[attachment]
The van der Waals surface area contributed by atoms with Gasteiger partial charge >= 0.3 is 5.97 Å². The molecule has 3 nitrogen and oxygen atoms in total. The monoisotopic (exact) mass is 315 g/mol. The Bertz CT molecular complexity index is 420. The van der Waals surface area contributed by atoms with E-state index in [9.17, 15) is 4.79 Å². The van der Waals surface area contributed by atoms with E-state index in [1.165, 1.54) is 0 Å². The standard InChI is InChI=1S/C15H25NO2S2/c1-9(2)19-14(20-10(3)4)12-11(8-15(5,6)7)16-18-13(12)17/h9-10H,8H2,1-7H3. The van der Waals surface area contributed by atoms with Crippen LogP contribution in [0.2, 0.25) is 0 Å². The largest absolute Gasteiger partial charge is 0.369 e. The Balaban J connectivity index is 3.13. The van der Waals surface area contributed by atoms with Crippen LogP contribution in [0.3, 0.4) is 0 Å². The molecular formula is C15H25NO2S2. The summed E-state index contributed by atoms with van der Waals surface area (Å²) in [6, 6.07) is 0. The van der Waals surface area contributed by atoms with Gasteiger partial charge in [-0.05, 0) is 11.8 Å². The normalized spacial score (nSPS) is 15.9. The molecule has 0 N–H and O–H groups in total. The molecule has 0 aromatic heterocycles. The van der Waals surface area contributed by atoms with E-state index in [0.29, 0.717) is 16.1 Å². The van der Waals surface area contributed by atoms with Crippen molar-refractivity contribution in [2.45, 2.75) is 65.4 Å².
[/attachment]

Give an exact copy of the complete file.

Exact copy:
The van der Waals surface area contributed by atoms with Gasteiger partial charge >= 0.3 is 5.97 Å². The molecule has 3 nitrogen and oxygen atoms in total. The monoisotopic (exact) mass is 315 g/mol. The Bertz CT molecular complexity index is 420. The van der Waals surface area contributed by atoms with E-state index in [9.17, 15) is 4.79 Å². The van der Waals surface area contributed by atoms with E-state index in [1.165, 1.54) is 0 Å². The standard InChI is InChI=1S/C15H25NO2S2/c1-9(2)19-14(20-10(3)4)12-11(8-15(5,6)7)16-18-13(12)17/h9-10H,8H2,1-7H3. The van der Waals surface area contributed by atoms with Crippen LogP contribution in [0.2, 0.25) is 0 Å². The largest absolute Gasteiger partial charge is 0.369 e. The Balaban J connectivity index is 3.13. The van der Waals surface area contributed by atoms with Crippen LogP contribution in [0.3, 0.4) is 0 Å². The molecular formula is C15H25NO2S2. The summed E-state index contributed by atoms with van der Waals surface area (Å²) in [6, 6.07) is 0. The van der Waals surface area contributed by atoms with Gasteiger partial charge in [-0.05, 0) is 11.8 Å². The normalized spacial score (nSPS) is 15.9. The molecule has 0 N–H and O–H groups in total. The molecule has 0 aromatic heterocycles. The van der Waals surface area contributed by atoms with E-state index in [0.29, 0.717) is 16.1 Å². The van der Waals surface area contributed by atoms with Crippen molar-refractivity contribution in [2.45, 2.75) is 65.4 Å².